The Consumer Financial Protection Bureau, the US government’s top consumer watchdog, hit Wells Fargo with a $1 billion fine on Friday for improperly charging thousands of customers for auto insurance they didn’t need — it’s the agency’s second-largest fine in its history, and its first enforcement action since Mick Mulvaney took over as acting director in November. While Wells Fargo would certainly rather avoid the penalty, it’s not going under because of it, either: The bank is expected to make $3.7 billion from the Republican tax bill this year, which is nearly 4 times what the CFPB fined them.
Wells Fargo agreed to pay $1 billion to the CFPB and the Office of the Comptroller of the Currency (OCC), a bank regulator, for both the initial offense and to lock in low mortgage rates. The bank has faced numerous penalties in recent years for its bad behavior; some of its practices and business areas, such as a foreign-exchange trade dispute and recommendations made by its wealth division, are still under scrutiny. It was fined $185 million in September 2016, including $100 million by the CFPB under Mulvaney’s predecessor, Richard Cordray, for issuing millions of fake credit card accounts over a span of years. The Federal Reserve in February said the bank wouldn’t be allowed to get any bigger until it cleans up its act and pressured it to remove some members of its board of directors.
Wells Fargo’s wealth management business is reportedly under investigation for sales practices similar to what happened with the fake credit card accounts, and the Justice Department is probing its currency trading business.
The San Francisco-based bank has repeatedly apologized for its repeated misdeeds. “Our customers deserve only the best from Wells Fargo, and we are committed to delivering that,” CEO Timothy Sloan said in a statement on Friday.
In the same statement, the bank reported it was revising its first-quarter earnings to reflect the CFPB’s penalty, saying it had earned $800 million less during the first three months of the year. Wells Fargo, of course, still brought in $4.7 billion. And thanks to the Republican tax bill passed in December, it’s about to make a lot more.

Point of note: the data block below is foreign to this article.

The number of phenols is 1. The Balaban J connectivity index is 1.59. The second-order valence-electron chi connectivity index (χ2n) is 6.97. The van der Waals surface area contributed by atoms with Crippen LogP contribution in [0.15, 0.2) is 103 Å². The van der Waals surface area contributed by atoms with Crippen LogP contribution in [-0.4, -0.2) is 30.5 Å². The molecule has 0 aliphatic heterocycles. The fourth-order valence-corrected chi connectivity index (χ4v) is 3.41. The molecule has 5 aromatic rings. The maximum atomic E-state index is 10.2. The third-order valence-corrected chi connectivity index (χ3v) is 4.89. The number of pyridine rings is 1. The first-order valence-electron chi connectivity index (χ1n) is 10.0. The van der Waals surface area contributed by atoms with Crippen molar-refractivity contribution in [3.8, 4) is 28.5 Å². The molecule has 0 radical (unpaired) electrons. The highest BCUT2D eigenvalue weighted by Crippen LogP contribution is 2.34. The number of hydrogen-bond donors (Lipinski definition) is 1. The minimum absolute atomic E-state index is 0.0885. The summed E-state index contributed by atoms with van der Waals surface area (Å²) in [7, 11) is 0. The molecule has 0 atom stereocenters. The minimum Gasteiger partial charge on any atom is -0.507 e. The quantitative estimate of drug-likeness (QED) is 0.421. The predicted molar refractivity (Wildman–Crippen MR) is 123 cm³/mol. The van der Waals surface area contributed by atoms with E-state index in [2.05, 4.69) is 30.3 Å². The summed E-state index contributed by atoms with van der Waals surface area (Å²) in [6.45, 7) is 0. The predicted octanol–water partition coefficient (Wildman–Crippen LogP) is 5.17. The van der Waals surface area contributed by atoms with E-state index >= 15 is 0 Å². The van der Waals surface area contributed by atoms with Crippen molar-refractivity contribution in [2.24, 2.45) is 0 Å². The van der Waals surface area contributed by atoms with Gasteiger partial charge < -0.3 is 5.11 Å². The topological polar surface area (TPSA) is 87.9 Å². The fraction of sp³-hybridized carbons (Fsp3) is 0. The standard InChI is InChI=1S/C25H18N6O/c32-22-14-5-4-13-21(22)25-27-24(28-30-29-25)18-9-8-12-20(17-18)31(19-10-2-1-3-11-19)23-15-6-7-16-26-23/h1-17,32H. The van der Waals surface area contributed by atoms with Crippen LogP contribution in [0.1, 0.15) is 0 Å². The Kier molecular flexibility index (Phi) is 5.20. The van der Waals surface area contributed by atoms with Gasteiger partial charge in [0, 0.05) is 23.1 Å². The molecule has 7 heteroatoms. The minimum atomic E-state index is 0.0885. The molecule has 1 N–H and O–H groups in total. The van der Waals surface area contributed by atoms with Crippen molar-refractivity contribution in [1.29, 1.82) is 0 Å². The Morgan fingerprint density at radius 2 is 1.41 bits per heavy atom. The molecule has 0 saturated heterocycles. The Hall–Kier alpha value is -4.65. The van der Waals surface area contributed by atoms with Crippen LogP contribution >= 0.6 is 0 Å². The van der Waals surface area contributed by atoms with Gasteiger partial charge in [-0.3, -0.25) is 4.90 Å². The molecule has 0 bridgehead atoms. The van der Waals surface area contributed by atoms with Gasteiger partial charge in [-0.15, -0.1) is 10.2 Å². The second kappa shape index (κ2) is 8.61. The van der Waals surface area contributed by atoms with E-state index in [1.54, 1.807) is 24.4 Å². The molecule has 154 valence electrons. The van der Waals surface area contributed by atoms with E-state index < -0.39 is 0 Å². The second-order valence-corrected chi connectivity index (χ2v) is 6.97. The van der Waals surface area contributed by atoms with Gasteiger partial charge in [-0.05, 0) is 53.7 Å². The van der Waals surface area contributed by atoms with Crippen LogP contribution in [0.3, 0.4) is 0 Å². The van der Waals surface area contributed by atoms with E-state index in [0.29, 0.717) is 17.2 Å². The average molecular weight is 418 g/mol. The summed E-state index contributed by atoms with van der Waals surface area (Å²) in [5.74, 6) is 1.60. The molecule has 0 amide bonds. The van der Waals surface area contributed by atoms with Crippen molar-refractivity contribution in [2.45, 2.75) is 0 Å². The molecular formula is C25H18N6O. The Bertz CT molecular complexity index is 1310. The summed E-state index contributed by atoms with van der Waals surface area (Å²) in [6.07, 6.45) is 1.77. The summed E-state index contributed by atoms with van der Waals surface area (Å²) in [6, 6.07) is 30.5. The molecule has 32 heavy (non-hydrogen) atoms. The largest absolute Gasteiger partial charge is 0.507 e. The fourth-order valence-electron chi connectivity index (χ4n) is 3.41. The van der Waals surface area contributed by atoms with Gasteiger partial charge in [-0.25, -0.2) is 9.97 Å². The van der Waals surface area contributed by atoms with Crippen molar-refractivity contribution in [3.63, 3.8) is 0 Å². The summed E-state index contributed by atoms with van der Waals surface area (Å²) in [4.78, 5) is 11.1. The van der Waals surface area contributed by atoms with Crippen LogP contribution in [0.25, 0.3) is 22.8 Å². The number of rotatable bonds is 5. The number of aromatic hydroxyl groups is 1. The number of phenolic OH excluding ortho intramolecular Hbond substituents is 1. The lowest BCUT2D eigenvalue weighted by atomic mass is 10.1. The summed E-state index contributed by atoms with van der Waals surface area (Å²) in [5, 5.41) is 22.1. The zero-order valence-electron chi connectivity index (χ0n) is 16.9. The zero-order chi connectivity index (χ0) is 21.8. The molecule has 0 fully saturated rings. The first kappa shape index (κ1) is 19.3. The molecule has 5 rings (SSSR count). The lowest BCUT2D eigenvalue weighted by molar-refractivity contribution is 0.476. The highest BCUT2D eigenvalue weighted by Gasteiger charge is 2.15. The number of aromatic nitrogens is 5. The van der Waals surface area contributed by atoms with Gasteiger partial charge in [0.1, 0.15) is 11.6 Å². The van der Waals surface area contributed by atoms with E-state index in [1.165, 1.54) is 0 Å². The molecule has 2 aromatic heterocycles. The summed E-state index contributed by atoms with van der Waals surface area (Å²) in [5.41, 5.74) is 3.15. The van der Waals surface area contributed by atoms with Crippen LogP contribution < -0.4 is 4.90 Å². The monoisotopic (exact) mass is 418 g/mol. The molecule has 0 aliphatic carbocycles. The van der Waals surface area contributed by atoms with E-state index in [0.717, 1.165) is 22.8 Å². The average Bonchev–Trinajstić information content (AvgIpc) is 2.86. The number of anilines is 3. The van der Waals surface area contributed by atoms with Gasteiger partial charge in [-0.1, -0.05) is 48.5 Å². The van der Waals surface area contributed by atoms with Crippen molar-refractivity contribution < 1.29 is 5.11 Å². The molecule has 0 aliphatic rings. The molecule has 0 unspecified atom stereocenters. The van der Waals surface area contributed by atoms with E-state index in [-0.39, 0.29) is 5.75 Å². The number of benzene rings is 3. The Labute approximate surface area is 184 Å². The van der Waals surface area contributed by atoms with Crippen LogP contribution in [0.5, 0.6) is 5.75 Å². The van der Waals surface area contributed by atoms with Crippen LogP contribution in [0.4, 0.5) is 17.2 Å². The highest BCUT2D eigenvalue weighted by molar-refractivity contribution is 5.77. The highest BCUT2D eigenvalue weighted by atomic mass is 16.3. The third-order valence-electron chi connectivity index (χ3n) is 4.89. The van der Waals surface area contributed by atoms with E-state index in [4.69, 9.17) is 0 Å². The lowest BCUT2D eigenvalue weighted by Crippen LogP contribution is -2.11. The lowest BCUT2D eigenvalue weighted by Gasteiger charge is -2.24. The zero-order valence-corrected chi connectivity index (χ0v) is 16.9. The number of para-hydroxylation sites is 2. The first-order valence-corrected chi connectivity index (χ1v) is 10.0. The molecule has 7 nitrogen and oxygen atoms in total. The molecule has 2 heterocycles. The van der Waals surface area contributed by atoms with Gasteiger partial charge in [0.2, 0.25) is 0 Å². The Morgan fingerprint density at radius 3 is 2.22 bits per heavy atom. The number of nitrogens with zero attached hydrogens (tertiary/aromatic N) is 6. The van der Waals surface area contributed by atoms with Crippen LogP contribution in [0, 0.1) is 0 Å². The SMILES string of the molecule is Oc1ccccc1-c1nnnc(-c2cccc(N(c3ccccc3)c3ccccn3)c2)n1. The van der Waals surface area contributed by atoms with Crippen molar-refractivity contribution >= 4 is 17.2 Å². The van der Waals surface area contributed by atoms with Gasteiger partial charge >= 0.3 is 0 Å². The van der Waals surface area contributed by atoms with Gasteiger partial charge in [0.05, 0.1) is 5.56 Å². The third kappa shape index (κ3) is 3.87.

The Republican tax cuts are better for Wells Fargo than the other big banks
The Republican tax bill, passed in December, slashed the corporate tax rate to 21 percent from 35 percent and is a big boost to corporate America and the wealthy. It’s been good for all the banks — according to an Associated Press analysis, the six biggest banks in the United States saved $3.6 billion during the first quarter of the year alone, thanks to the tax bill.
Over time, however, it looks like Wells Fargo is poised to be the biggest winner of all: According to a Goldman Sachs report from December, the tax cut will boost Wells Fargo’s profits by $3.7 billion this year. That’s more than Bank of America Citibank, JPMorgan, Morgan Stanley, PNC Financial Services, and UBS. (The Goldman report doesn’t include its own tax cut profit boost.)
Goldman estimates that Wells Fargo’s earnings will jump by 18 percent thanks to the GOP bill and see its effective tax rate — what it actually pays — drop from 33 percent to 22 percent. Because Wells Fargo derives nearly all of its profits from the United States, it makes out best under the new tax regime.
In other words, even after the CFPB’s $1 billion fine, Wells Fargo is still up about $2.7 billion.
Wells Fargo was one of the first companies to do pull the tax cut PR stunt
Right after Republicans passed their tax bill in December, a number of companies delivered public thank-yous with a series of bonus and investment announcements they said were pegged to the legislation. Wells Fargo was one of the first to do so. It announced plans to donate $400 million to nonprofit organizations and expand other philanthropic efforts and said it would raise its minimum pay to $15 an hour. (Wells Fargo’s CEO made $17.6 million last year.)
“We believe tax reform is good for our US economy and are pleased to take these immediate steps to invest in our team members, communities, small businesses, and homeowners,” Sloan said in a statement.
As with so many of the tax cut-pegged corporate announcements, Wells Fargo’s goodwill was not what it seemed. In January 2017, the bank announced it was lifting its minimum wage to $13.50 to $17 per hour — before Donald Trump had even been inaugurated. Moreover, when the bank re-announced its wage hike in December, a spokesman initially told the LA Times the wage increase was not tied to the tax bill, only to later backtrack and say it was.
When I asked Wells Fargo about its tax bill win in December, Ancel Martinez, head of corporate communications, told me that Wells Fargo is “one of the largest corporate taxpayers in the US” and is a “responsible corporate citizen.” And to be fair, it’s not Wells Fargo’s fault its tax bill dropped (though it and the other banks spent millions of dollars on lobbying as Congress debated it). Washington lawmakers wrote and passed the legislation, and the bank is now just following the law.
But the bank has wronged its customers time and time again and has consistently managed to come out ahead. The same day the CFPB announced the $1 billion fine on Friday, Wells Fargo’s stock price climbed almost 2 percent.
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